Unsung Heroes, Part 1

Web presentation, dirt cheap and fast!

One of the things that makes a series like the "SysAdmin's Corner" possible to begin with is the work of talented programmers the world over. Of course, I would like to take credit for my particular contribution (the writing of the articles themselves). Then there are publications like Linux Journal that provide such a forum. You, the readers, are of paramount importance (thank you ever so much). Still, without the programmers who plug away to bring greatness to Linux through their applications, we wouldn't be having this discussion. The reward for their hard work is sometimes nothing more than personal satisfaction, the pleasure of knowing they have made a contribution.

Some of those contributions are popular and glitzy, commanding a great deal of media attention. Others aren't so visible but nevertheless provide us with useful programs and tools that we can't imagine not having at our disposal. That's what I want to focus on in the next few columns--the unsung heroes and heroines of the Linux and Open Source world. Yes, I am going to showcase some of those tools, and it's audience participation time! If you've got a fave and you feel it hasn't gotten the exposure it deserves, then let me know about it at this e-mail address mailto:mggagne@salmar.com. I'll take it out for a test drive, and if I like it, I'll write about it here. Oh, and if you want a public note of thanks, make sure you include your e-mail address.

Okay, since I brought this whole thing up, I'll start. One of the most useful and fun things I've purchased in the last few years is my digital camera. Specifically, this one is a Canon S10 but your toy of choice may be an entirely different brand altogether. A digital camera frees you to take as many pictures as your heart desires because you are never wasting film. Digital images and the world wide web go hand in hand since the images are stored as .jpg files. I particularly like how easy it is to transfer the images to my notebook. Since the camera uses a Compact Flash card to store its images, I purchased a Compact Flash PC card adaptor--a PCMCIA gizmo that lets me plug the memory module into my notebook's card slot. Then, I use a simple mount command to access the images:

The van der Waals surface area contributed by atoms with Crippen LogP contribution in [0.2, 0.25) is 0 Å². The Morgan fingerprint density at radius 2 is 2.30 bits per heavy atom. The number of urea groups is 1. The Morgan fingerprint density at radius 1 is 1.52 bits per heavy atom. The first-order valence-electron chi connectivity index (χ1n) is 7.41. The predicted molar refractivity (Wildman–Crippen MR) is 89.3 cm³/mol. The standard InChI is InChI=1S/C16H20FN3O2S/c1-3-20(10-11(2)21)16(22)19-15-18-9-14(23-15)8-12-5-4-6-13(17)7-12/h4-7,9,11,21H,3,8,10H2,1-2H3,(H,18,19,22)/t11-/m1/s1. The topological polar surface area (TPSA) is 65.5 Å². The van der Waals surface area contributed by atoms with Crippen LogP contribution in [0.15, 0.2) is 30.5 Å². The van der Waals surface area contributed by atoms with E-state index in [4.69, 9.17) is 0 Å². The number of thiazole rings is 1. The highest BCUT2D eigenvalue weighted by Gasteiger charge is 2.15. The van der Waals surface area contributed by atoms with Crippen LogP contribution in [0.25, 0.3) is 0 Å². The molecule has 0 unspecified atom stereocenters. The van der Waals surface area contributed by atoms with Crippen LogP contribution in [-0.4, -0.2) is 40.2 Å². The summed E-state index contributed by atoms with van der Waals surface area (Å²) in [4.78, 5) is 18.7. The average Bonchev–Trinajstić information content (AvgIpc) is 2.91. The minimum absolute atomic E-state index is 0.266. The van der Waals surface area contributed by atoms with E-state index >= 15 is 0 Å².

mount -t msdos /dev/hde1 /mnt/camera

From the /mnt/camera mountpoint, I copy images into a directory on my notebook with the cp command--piece of cake. The next step is for me to create a web page where I can show off all the cool pictures I've taken for friends or family. Sure, I can spin HTML code, create little thumbnails with The GIMP and away I go. To speed things up just a bit, I could do all this at the command line with ImageMagick www.imagemagick.org. In all likelihood, you have ImageMagick already loaded on your system--it's a fantastic collection of graphic manipulation programs. For instance, the identify command will tell you a lot of things about an image.

   $ identify img_1418.jpg
   img_1418.jpg JPEG 800x600 DirectClass 8-bit 152kb 0.1u 0:14pg

While my camera does 1600 x 1200 images as well, I tend to take most of my pictures at 800 x 600 as the identify command shows. To create a thumbnail, I use another part of the ImageMagick package, the mogrify command (I love that name) to generate a thumbnail. Let's work with the above example. On first pass, I copy the image to a thumbnail image name. Then I mogrify:

   $ cp img_1418.jpg thumb_img_1418.jpg
   $ mogrify -geometry 200x150 thumb_img_1418.jpg

Voilà! We have a 200 x 150 pixel thumbnail representation of the image we started with. Want to see that thumbnail with a nice little red border and rotated 90 degrees? We can use mogrify for that too:

   $ mogrify -border 15 -bordercolor Red -rotate 90 thumb_img_1418.jpg

Say you want to create a nice contact sheet with all your pictures, but you want them to be 150 pixels wide, with a 20 pixel gallery quality frame and 10 pixels separation around each image. This time the command is called montage.